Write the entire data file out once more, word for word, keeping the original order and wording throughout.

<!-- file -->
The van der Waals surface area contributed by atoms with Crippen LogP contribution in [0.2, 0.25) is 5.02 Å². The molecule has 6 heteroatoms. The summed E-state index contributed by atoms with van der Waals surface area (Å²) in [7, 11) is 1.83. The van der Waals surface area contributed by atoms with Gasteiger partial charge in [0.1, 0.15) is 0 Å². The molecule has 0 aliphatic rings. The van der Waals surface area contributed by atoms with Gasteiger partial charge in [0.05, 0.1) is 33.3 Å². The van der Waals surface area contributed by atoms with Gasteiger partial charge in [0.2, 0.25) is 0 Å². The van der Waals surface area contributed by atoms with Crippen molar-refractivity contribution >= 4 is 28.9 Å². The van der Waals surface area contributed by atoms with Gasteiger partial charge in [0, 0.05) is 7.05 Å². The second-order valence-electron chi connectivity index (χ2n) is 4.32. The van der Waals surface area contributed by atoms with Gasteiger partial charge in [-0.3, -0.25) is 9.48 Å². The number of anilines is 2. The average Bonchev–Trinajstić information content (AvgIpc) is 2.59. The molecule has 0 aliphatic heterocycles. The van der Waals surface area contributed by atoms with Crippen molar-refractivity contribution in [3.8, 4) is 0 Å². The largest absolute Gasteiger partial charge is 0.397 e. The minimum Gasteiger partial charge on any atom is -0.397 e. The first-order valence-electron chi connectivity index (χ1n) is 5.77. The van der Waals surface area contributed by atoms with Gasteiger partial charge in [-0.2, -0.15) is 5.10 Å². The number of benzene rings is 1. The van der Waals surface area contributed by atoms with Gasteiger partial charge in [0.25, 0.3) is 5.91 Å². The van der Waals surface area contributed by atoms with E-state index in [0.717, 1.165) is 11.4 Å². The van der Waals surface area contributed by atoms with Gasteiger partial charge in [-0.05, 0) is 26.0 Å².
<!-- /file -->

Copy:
The van der Waals surface area contributed by atoms with Crippen LogP contribution in [0.2, 0.25) is 5.02 Å². The molecule has 6 heteroatoms. The summed E-state index contributed by atoms with van der Waals surface area (Å²) in [7, 11) is 1.83. The van der Waals surface area contributed by atoms with Gasteiger partial charge in [0.1, 0.15) is 0 Å². The molecule has 0 aliphatic rings. The van der Waals surface area contributed by atoms with Gasteiger partial charge in [0.05, 0.1) is 33.3 Å². The van der Waals surface area contributed by atoms with Gasteiger partial charge in [0.2, 0.25) is 0 Å². The van der Waals surface area contributed by atoms with Crippen molar-refractivity contribution >= 4 is 28.9 Å². The van der Waals surface area contributed by atoms with Gasteiger partial charge in [0, 0.05) is 7.05 Å². The second-order valence-electron chi connectivity index (χ2n) is 4.32. The van der Waals surface area contributed by atoms with Gasteiger partial charge in [-0.3, -0.25) is 9.48 Å². The number of anilines is 2. The average Bonchev–Trinajstić information content (AvgIpc) is 2.59. The molecule has 0 aliphatic heterocycles. The van der Waals surface area contributed by atoms with Crippen molar-refractivity contribution in [3.8, 4) is 0 Å². The largest absolute Gasteiger partial charge is 0.397 e. The minimum Gasteiger partial charge on any atom is -0.397 e. The first-order valence-electron chi connectivity index (χ1n) is 5.77. The van der Waals surface area contributed by atoms with Gasteiger partial charge in [-0.2, -0.15) is 5.10 Å². The number of benzene rings is 1. The van der Waals surface area contributed by atoms with Gasteiger partial charge in [0.25, 0.3) is 5.91 Å². The van der Waals surface area contributed by atoms with E-state index in [0.717, 1.165) is 11.4 Å². The van der Waals surface area contributed by atoms with Gasteiger partial charge in [-0.05, 0) is 26.0 Å².